When you’ve chosen an element that you like the look of you can either drag it over to the canvas and drop or simply click it. To resize the element click and drag the dots around the edge. To move it around the canvas hover the mouse in the center of the image till the directional arrows appear then drag it into place. As you move things around on Canva you’ll notice pink guidelines appearing to help you center your work.

Or go to the top right where you’ll find a position tab which can quickly centre a single element for you.

Step Four – Adding Your Logo Colours

This is where choosing your brand colour in advance comes in handy. You can input the hex codes into the colour picker to keep all your branding consistent. But if you’ve not chosen your colours yet this is the perfect opportunity to experiment with colour choices.

Step Five – Adding Text and Choosing Fonts

Now we have the image part of the logo chosen lets move on to text. Again Canva has a lot of great options for this with combos of fonts that compliment each other. Choosing suitable fonts doesn’t need to be overly complicated, limit yourself to a maximum of three. Swirly detailed fonts might look nice but they are often difficult to read. Font sizing, line and letter spacing can be adjusted in the panel along the top.

One thing that’s, unfortunately, missing in Canva is the ability to outline or add a drop shadow to your text. But there’s a little hack you can try.

To create these simply copy and paste your font or use the duplicate button, make sure that the line and letter spacing is the same for both of the versions.

Change the colour of one of the lines of text to a more striking colour, then select it and using your keyboards directional keys (or your mouse) move them apart slightly.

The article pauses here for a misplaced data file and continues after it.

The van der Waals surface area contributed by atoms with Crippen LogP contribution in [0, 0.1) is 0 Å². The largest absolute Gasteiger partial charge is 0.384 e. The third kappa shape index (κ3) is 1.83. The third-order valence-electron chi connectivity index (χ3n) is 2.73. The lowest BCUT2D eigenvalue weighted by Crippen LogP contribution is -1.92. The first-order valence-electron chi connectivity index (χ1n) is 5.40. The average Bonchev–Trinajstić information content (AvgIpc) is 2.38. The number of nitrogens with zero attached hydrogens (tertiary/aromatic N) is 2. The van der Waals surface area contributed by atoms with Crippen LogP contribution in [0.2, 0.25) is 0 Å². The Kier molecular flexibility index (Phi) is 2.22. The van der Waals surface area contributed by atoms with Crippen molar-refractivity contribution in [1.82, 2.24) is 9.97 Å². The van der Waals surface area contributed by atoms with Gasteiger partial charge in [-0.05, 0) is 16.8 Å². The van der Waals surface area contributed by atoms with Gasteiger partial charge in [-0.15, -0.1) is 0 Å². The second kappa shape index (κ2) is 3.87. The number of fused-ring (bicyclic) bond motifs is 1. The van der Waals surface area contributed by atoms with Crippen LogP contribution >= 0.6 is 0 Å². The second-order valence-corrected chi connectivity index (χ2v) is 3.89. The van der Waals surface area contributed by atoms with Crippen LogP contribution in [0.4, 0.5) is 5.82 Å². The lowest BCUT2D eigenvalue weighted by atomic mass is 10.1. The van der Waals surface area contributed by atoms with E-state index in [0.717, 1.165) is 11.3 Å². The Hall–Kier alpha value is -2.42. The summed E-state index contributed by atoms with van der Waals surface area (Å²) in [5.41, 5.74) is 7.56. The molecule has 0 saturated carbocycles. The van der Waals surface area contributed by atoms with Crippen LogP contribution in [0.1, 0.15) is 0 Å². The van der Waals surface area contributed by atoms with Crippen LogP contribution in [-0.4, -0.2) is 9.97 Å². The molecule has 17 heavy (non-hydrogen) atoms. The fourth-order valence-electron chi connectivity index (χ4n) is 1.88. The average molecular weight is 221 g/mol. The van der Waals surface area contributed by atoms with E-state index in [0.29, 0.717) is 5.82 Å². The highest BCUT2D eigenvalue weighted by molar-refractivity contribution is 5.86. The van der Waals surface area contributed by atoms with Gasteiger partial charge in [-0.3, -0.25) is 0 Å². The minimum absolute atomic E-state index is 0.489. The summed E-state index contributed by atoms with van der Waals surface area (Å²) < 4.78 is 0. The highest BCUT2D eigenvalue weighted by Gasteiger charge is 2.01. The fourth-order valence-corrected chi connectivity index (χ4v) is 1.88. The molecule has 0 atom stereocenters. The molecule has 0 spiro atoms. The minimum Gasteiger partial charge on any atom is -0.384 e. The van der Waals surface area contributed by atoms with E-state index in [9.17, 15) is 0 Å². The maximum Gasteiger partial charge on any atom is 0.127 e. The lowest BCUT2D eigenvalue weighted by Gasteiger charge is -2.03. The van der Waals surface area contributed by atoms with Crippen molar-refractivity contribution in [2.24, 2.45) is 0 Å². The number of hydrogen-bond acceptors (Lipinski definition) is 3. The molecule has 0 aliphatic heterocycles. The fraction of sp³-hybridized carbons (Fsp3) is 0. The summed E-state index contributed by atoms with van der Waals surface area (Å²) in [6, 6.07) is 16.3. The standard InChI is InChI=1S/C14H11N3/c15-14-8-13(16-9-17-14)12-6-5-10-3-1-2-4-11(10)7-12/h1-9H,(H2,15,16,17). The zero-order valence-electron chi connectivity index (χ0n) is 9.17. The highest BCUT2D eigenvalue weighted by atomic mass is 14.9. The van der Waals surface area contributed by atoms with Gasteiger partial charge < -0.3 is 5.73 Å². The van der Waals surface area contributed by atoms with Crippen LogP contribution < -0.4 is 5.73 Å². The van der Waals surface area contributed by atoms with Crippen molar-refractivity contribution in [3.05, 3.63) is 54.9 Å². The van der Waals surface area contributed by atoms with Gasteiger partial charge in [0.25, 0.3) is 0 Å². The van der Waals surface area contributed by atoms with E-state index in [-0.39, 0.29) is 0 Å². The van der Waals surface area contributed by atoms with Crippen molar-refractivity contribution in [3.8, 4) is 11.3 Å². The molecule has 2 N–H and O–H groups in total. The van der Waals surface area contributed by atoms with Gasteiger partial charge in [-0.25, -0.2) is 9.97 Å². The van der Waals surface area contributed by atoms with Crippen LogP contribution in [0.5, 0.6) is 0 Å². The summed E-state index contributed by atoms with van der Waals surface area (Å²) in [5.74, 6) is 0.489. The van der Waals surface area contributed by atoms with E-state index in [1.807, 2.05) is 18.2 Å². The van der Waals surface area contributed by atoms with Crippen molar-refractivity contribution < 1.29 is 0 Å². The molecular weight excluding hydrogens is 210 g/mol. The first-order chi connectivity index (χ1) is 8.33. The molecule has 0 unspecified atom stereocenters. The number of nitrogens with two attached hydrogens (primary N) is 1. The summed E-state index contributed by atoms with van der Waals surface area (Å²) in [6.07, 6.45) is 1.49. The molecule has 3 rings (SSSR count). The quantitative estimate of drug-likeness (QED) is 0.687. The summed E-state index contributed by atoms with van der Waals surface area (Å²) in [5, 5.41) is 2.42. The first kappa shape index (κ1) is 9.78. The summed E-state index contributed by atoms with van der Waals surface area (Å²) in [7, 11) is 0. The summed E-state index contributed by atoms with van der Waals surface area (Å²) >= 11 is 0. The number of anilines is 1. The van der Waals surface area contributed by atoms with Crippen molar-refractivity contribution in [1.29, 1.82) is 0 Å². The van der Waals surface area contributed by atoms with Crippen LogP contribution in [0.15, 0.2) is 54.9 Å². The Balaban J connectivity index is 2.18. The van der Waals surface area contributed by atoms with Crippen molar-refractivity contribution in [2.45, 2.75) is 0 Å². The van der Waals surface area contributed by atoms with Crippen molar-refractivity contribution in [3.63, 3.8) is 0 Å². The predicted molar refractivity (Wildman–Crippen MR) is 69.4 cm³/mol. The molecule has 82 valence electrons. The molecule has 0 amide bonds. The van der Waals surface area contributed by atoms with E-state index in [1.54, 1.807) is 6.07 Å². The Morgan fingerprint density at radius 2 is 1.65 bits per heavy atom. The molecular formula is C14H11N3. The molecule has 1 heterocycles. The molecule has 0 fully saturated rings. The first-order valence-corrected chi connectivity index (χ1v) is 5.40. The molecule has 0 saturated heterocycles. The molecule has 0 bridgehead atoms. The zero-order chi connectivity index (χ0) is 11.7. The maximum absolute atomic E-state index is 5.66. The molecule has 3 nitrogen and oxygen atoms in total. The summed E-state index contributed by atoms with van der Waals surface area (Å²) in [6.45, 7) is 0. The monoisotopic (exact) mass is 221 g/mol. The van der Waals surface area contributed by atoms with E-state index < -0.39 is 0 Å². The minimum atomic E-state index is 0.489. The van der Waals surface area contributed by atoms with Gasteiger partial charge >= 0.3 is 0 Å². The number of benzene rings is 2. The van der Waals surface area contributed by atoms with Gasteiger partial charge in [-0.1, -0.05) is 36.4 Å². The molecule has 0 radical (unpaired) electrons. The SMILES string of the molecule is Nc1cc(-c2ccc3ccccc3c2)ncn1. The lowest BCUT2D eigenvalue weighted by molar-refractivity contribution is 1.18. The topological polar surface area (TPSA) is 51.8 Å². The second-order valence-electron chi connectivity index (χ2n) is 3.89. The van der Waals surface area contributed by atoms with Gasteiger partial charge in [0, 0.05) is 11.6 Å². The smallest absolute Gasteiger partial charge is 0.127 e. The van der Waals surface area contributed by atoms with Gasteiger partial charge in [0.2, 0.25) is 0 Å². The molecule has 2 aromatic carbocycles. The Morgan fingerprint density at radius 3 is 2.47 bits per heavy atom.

For text with three colours like the one in the middle copy-paste the same text again and make it a different colour then offset as before.

For this logo design we’re keeping it simple and sticking to a standard black and centered font.

Step Six – Optional Photo Backgrounds & Filters

But what if you want a background for your logo? That can be done with Canva too. Photos work the same way as the elements tab; choose/search for your image and drag and drop it onto the canvas. Because the image is larger than the canvas area it’ll clip it down, so to adjust the image double click the canvas.

Photos can also be customised with a selection of filter pre sets. These can add a glow, increase colour saturation, make the image black and white etc.

Step Seven – Exporting Your Final Logo Design

When you’re happy with your design you can export it in the top right-hand corner.

If you’re using the free version you won’t be able to directly upload to anywhere so you’ll need to download it.

For a higher quality image choose PNG. This will make the image nice and sharp and is an acceptable file format for uploading onto most platforms and web hosts.

And that’s how you design a history blog logo for free.

Congratulations you’ve learnt to make your Canva logo!

Elizabeth Hill-Scott

Elizabeth Hill-Scott teaches entrepreneurs and bloggers who want to start, grow and monetise a successful niche blog in the fascinating field of history. She is also a post-graduate and communications expert who spent over 15 years advising senior UK politicians and public figures.